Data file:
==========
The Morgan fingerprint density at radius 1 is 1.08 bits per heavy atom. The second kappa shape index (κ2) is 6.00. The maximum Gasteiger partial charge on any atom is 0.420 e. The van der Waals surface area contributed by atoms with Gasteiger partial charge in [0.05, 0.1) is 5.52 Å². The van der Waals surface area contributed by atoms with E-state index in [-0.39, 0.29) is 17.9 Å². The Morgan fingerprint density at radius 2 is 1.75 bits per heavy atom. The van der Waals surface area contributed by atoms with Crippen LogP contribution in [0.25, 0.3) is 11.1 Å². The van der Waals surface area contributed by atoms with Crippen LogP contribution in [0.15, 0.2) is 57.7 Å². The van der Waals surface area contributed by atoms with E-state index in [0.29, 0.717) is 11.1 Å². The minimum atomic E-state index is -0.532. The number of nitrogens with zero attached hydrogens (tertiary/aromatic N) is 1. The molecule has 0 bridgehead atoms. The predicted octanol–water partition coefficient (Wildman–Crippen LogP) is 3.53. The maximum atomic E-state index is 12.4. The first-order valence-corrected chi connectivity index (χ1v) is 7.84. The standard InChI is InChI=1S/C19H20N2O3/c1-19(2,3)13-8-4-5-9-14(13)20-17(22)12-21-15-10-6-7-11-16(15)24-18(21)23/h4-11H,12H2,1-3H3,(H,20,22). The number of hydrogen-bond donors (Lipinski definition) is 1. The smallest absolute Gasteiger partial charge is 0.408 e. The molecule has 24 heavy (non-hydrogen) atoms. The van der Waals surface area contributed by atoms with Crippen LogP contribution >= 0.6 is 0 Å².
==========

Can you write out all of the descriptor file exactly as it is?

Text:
The Morgan fingerprint density at radius 1 is 1.08 bits per heavy atom. The second kappa shape index (κ2) is 6.00. The maximum Gasteiger partial charge on any atom is 0.420 e. The van der Waals surface area contributed by atoms with Gasteiger partial charge in [0.05, 0.1) is 5.52 Å². The van der Waals surface area contributed by atoms with E-state index in [-0.39, 0.29) is 17.9 Å². The Morgan fingerprint density at radius 2 is 1.75 bits per heavy atom. The van der Waals surface area contributed by atoms with Crippen LogP contribution in [0.25, 0.3) is 11.1 Å². The van der Waals surface area contributed by atoms with Crippen LogP contribution in [0.15, 0.2) is 57.7 Å². The van der Waals surface area contributed by atoms with E-state index in [0.29, 0.717) is 11.1 Å². The minimum atomic E-state index is -0.532. The number of nitrogens with zero attached hydrogens (tertiary/aromatic N) is 1. The molecule has 0 bridgehead atoms. The predicted octanol–water partition coefficient (Wildman–Crippen LogP) is 3.53. The maximum atomic E-state index is 12.4. The first-order valence-corrected chi connectivity index (χ1v) is 7.84. The standard InChI is InChI=1S/C19H20N2O3/c1-19(2,3)13-8-4-5-9-14(13)20-17(22)12-21-15-10-6-7-11-16(15)24-18(21)23/h4-11H,12H2,1-3H3,(H,20,22). The number of hydrogen-bond donors (Lipinski definition) is 1. The smallest absolute Gasteiger partial charge is 0.408 e. The molecule has 24 heavy (non-hydrogen) atoms. The van der Waals surface area contributed by atoms with Crippen LogP contribution >= 0.6 is 0 Å².